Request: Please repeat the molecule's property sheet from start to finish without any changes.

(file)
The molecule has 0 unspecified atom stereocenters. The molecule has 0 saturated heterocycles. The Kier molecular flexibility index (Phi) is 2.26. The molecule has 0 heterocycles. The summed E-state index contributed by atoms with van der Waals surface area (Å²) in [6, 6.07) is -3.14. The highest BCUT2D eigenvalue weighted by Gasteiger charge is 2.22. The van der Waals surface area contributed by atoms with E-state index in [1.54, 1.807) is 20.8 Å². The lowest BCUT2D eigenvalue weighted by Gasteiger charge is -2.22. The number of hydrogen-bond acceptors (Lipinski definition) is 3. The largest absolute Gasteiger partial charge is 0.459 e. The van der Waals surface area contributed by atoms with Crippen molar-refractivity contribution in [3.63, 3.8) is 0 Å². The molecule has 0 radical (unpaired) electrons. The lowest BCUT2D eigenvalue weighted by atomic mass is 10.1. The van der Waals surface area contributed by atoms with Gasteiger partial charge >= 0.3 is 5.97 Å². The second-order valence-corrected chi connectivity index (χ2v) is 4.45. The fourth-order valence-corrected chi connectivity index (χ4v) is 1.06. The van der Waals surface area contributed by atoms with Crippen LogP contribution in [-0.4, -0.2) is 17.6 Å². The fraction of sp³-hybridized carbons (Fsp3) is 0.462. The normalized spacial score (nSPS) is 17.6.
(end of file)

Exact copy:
The molecule has 0 unspecified atom stereocenters. The molecule has 0 saturated heterocycles. The Kier molecular flexibility index (Phi) is 2.26. The molecule has 0 heterocycles. The summed E-state index contributed by atoms with van der Waals surface area (Å²) in [6, 6.07) is -3.14. The highest BCUT2D eigenvalue weighted by Gasteiger charge is 2.22. The van der Waals surface area contributed by atoms with E-state index in [1.54, 1.807) is 20.8 Å². The lowest BCUT2D eigenvalue weighted by Gasteiger charge is -2.22. The number of hydrogen-bond acceptors (Lipinski definition) is 3. The largest absolute Gasteiger partial charge is 0.459 e. The van der Waals surface area contributed by atoms with Crippen molar-refractivity contribution in [3.63, 3.8) is 0 Å². The molecule has 0 radical (unpaired) electrons. The lowest BCUT2D eigenvalue weighted by atomic mass is 10.1. The van der Waals surface area contributed by atoms with Gasteiger partial charge >= 0.3 is 5.97 Å². The second-order valence-corrected chi connectivity index (χ2v) is 4.45. The fourth-order valence-corrected chi connectivity index (χ4v) is 1.06. The van der Waals surface area contributed by atoms with Crippen LogP contribution in [-0.4, -0.2) is 17.6 Å². The fraction of sp³-hybridized carbons (Fsp3) is 0.462. The normalized spacial score (nSPS) is 17.6.